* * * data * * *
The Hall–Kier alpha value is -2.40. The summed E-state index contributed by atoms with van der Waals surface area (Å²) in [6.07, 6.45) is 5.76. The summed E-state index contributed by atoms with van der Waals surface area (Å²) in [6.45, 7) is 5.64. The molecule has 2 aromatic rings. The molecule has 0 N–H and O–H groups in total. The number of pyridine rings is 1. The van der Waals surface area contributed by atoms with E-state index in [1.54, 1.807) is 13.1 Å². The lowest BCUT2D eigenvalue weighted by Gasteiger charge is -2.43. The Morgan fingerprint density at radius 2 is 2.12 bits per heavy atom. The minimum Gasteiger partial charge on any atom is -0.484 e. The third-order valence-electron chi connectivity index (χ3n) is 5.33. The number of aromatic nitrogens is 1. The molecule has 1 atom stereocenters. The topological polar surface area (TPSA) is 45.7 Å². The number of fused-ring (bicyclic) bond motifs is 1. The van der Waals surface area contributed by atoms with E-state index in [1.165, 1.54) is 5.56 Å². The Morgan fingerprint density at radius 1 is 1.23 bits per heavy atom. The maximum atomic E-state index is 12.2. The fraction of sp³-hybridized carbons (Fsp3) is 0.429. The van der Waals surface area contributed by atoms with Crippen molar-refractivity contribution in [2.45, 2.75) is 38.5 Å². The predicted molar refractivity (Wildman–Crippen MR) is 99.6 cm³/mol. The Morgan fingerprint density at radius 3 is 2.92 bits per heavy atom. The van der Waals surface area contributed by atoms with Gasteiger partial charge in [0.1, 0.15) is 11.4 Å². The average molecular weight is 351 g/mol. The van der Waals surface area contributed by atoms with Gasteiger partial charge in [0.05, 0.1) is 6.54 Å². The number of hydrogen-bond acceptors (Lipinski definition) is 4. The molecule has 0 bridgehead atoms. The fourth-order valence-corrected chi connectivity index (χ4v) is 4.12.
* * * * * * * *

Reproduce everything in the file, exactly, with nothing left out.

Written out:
The Hall–Kier alpha value is -2.40. The summed E-state index contributed by atoms with van der Waals surface area (Å²) in [6.07, 6.45) is 5.76. The summed E-state index contributed by atoms with van der Waals surface area (Å²) in [6.45, 7) is 5.64. The molecule has 2 aromatic rings. The molecule has 0 N–H and O–H groups in total. The number of pyridine rings is 1. The van der Waals surface area contributed by atoms with E-state index in [1.54, 1.807) is 13.1 Å². The lowest BCUT2D eigenvalue weighted by Gasteiger charge is -2.43. The Morgan fingerprint density at radius 2 is 2.12 bits per heavy atom. The minimum Gasteiger partial charge on any atom is -0.484 e. The third-order valence-electron chi connectivity index (χ3n) is 5.33. The number of aromatic nitrogens is 1. The molecule has 1 atom stereocenters. The topological polar surface area (TPSA) is 45.7 Å². The number of fused-ring (bicyclic) bond motifs is 1. The van der Waals surface area contributed by atoms with E-state index in [1.165, 1.54) is 5.56 Å². The Morgan fingerprint density at radius 1 is 1.23 bits per heavy atom. The maximum atomic E-state index is 12.2. The fraction of sp³-hybridized carbons (Fsp3) is 0.429. The van der Waals surface area contributed by atoms with Crippen molar-refractivity contribution in [2.45, 2.75) is 38.5 Å². The predicted molar refractivity (Wildman–Crippen MR) is 99.6 cm³/mol. The Morgan fingerprint density at radius 3 is 2.92 bits per heavy atom. The van der Waals surface area contributed by atoms with Gasteiger partial charge in [0.1, 0.15) is 11.4 Å². The average molecular weight is 351 g/mol. The van der Waals surface area contributed by atoms with Gasteiger partial charge in [0.05, 0.1) is 6.54 Å². The number of hydrogen-bond acceptors (Lipinski definition) is 4. The molecule has 0 bridgehead atoms. The fourth-order valence-corrected chi connectivity index (χ4v) is 4.12.